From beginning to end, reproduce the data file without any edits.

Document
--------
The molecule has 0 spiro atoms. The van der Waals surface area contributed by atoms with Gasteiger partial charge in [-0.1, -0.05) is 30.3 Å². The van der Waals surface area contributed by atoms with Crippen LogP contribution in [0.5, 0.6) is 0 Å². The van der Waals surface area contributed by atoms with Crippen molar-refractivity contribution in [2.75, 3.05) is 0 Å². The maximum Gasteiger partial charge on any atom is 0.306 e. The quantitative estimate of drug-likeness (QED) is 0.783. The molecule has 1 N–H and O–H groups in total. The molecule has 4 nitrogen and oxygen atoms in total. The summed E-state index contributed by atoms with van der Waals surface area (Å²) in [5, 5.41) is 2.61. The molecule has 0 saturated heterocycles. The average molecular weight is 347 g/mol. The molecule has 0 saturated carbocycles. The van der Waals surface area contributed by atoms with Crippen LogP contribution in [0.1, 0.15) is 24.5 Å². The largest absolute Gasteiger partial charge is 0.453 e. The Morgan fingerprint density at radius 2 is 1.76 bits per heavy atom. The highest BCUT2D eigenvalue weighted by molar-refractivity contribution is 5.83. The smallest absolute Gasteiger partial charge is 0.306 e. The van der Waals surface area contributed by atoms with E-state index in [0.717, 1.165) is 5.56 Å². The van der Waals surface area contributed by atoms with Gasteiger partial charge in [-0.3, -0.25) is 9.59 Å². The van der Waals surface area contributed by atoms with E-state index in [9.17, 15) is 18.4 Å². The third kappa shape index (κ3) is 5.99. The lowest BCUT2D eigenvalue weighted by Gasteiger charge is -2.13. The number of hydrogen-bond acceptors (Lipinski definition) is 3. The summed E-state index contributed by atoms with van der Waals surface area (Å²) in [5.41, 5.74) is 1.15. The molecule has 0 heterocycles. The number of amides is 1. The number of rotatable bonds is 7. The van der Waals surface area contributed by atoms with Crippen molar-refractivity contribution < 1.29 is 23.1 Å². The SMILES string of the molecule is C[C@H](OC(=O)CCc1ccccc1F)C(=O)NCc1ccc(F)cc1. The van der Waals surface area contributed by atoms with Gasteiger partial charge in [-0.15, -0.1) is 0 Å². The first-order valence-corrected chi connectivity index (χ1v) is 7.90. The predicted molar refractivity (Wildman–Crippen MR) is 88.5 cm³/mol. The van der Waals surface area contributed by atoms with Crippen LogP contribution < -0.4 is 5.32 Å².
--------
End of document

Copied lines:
The molecule has 0 spiro atoms. The van der Waals surface area contributed by atoms with Gasteiger partial charge in [-0.1, -0.05) is 30.3 Å². The van der Waals surface area contributed by atoms with Crippen LogP contribution in [0.5, 0.6) is 0 Å². The van der Waals surface area contributed by atoms with Crippen molar-refractivity contribution in [2.75, 3.05) is 0 Å². The maximum Gasteiger partial charge on any atom is 0.306 e. The quantitative estimate of drug-likeness (QED) is 0.783. The molecule has 1 N–H and O–H groups in total. The molecule has 4 nitrogen and oxygen atoms in total. The summed E-state index contributed by atoms with van der Waals surface area (Å²) in [5, 5.41) is 2.61. The molecule has 0 saturated heterocycles. The average molecular weight is 347 g/mol. The molecule has 0 saturated carbocycles. The van der Waals surface area contributed by atoms with Crippen LogP contribution in [0.1, 0.15) is 24.5 Å². The largest absolute Gasteiger partial charge is 0.453 e. The Morgan fingerprint density at radius 2 is 1.76 bits per heavy atom. The highest BCUT2D eigenvalue weighted by molar-refractivity contribution is 5.83. The smallest absolute Gasteiger partial charge is 0.306 e. The van der Waals surface area contributed by atoms with E-state index in [0.717, 1.165) is 5.56 Å². The van der Waals surface area contributed by atoms with Gasteiger partial charge in [-0.3, -0.25) is 9.59 Å². The van der Waals surface area contributed by atoms with E-state index in [9.17, 15) is 18.4 Å². The third kappa shape index (κ3) is 5.99. The lowest BCUT2D eigenvalue weighted by Gasteiger charge is -2.13. The number of hydrogen-bond acceptors (Lipinski definition) is 3. The summed E-state index contributed by atoms with van der Waals surface area (Å²) in [5.41, 5.74) is 1.15. The molecule has 0 heterocycles. The number of amides is 1. The number of rotatable bonds is 7. The van der Waals surface area contributed by atoms with Crippen molar-refractivity contribution < 1.29 is 23.1 Å². The SMILES string of the molecule is C[C@H](OC(=O)CCc1ccccc1F)C(=O)NCc1ccc(F)cc1. The van der Waals surface area contributed by atoms with Gasteiger partial charge in [-0.15, -0.1) is 0 Å². The first-order valence-corrected chi connectivity index (χ1v) is 7.90. The predicted molar refractivity (Wildman–Crippen MR) is 88.5 cm³/mol. The van der Waals surface area contributed by atoms with Crippen LogP contribution < -0.4 is 5.32 Å².